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partnerships, meals for our seniors to keep restaurant workers employed, creative strategies on sick leave in worker's comp. that we identified today. i am proud of those efforts and to answer your question, it is a way of extending a narrative, we try to take responsibility and do a little more and a little better, including immigration status. i know it is controversial, but this state did this. i don't know that other states did that to support folks who are vulnerable in this environment. news i am expecting good with the work leader pelosi, speaker pelosi will be advancing. if she wasn't there, i would not be as confident in that statement. because she is there, i have deep confidence in her capacity to pull something off, important to pull something off that directly addresses the issue, not just on unemployment insurance, but getting checks in
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the pockets of those who have been impacted by covid-19. this relates to the prior question and a component of your question, edd, $4.8 million this tribute it this week, 7 -- this week have been distributed. people have received benefits. i don't think another state comes close in terms of processing. we are dealing with the scale and scope -- not an excuse -- 5600 people. i haven't updated you in the last few weeks, we had the first cohort of 1300 people to help with help lines and the new text messaging program, how we brought other agencies in and project improvement teams and. we have a medium-term strategy and i have a long-term strategy. next week, you will hear a lot more about our long-term edd strategy as a relates to addressing the foundational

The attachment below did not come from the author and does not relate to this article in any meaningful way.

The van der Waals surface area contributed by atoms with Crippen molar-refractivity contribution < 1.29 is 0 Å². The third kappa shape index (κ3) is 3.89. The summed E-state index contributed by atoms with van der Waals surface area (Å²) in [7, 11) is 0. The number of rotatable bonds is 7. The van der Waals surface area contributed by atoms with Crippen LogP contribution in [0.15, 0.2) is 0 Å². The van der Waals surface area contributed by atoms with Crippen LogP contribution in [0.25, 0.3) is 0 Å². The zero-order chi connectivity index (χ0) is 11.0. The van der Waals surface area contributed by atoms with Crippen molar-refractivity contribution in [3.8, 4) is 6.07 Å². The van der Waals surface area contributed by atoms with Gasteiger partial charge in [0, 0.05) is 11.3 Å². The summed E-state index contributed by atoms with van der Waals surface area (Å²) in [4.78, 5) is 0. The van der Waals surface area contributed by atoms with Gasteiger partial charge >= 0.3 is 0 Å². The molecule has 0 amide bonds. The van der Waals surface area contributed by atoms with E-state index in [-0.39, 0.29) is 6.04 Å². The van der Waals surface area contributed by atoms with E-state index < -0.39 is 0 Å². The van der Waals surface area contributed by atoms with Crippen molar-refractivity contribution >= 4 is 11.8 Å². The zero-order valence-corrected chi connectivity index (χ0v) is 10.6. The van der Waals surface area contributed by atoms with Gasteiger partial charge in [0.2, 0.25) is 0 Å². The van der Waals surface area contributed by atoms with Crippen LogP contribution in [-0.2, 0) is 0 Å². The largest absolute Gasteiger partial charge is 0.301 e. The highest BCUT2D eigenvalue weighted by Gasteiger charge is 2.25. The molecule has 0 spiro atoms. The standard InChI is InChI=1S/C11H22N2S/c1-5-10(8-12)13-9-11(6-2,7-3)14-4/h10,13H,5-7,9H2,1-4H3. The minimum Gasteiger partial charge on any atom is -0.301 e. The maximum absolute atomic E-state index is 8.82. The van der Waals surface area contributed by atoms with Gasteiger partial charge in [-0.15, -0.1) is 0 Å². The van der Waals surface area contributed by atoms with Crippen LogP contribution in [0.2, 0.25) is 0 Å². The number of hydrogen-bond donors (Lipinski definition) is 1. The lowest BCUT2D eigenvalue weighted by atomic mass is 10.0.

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issue, which is not unique to i.t.ornia, and that is an info structure on the leading and cutting edge of 1979. . that is not excuse, it is an opportunity and responsibility to not build on it but reimagine and reprocess the entire system. don't think for a second that we have not been focused on the medium and long term and addressing the adequacy of getting those very difficult individual claims, where something is just not clicking in terms of information provided or the response back in a timely manner, and to deal with the backlog. you will hear more about that next week, and what edd will be doing in addition to all of the new people we put on the problem. and how we solve the problem once and for all. that is my responsibility as governor and i look forward to advancing those reforms. i don't want to promise they